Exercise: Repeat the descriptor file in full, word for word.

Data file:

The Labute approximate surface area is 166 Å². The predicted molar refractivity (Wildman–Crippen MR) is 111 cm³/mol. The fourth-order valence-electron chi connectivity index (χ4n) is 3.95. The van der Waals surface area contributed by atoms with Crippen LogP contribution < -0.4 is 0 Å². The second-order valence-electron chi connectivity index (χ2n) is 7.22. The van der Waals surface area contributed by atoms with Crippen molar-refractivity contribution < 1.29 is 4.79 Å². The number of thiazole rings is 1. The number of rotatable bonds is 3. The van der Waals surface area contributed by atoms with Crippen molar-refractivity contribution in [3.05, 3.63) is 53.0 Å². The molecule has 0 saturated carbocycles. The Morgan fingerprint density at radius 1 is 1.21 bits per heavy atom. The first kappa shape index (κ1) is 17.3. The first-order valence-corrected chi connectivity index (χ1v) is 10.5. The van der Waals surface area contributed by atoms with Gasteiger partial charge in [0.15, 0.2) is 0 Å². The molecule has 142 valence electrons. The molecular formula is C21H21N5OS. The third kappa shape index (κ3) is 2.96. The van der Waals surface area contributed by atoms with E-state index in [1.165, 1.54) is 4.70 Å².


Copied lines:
The Labute approximate surface area is 166 Å². The predicted molar refractivity (Wildman–Crippen MR) is 111 cm³/mol. The fourth-order valence-electron chi connectivity index (χ4n) is 3.95. The van der Waals surface area contributed by atoms with Crippen LogP contribution < -0.4 is 0 Å². The second-order valence-electron chi connectivity index (χ2n) is 7.22. The van der Waals surface area contributed by atoms with Crippen molar-refractivity contribution < 1.29 is 4.79 Å². The number of thiazole rings is 1. The number of rotatable bonds is 3. The van der Waals surface area contributed by atoms with Crippen molar-refractivity contribution in [3.05, 3.63) is 53.0 Å². The molecule has 0 saturated carbocycles. The Morgan fingerprint density at radius 1 is 1.21 bits per heavy atom. The first kappa shape index (κ1) is 17.3. The first-order valence-corrected chi connectivity index (χ1v) is 10.5. The van der Waals surface area contributed by atoms with Gasteiger partial charge in [0.15, 0.2) is 0 Å². The molecule has 142 valence electrons. The molecular formula is C21H21N5OS. The third kappa shape index (κ3) is 2.96. The van der Waals surface area contributed by atoms with E-state index in [1.165, 1.54) is 4.70 Å².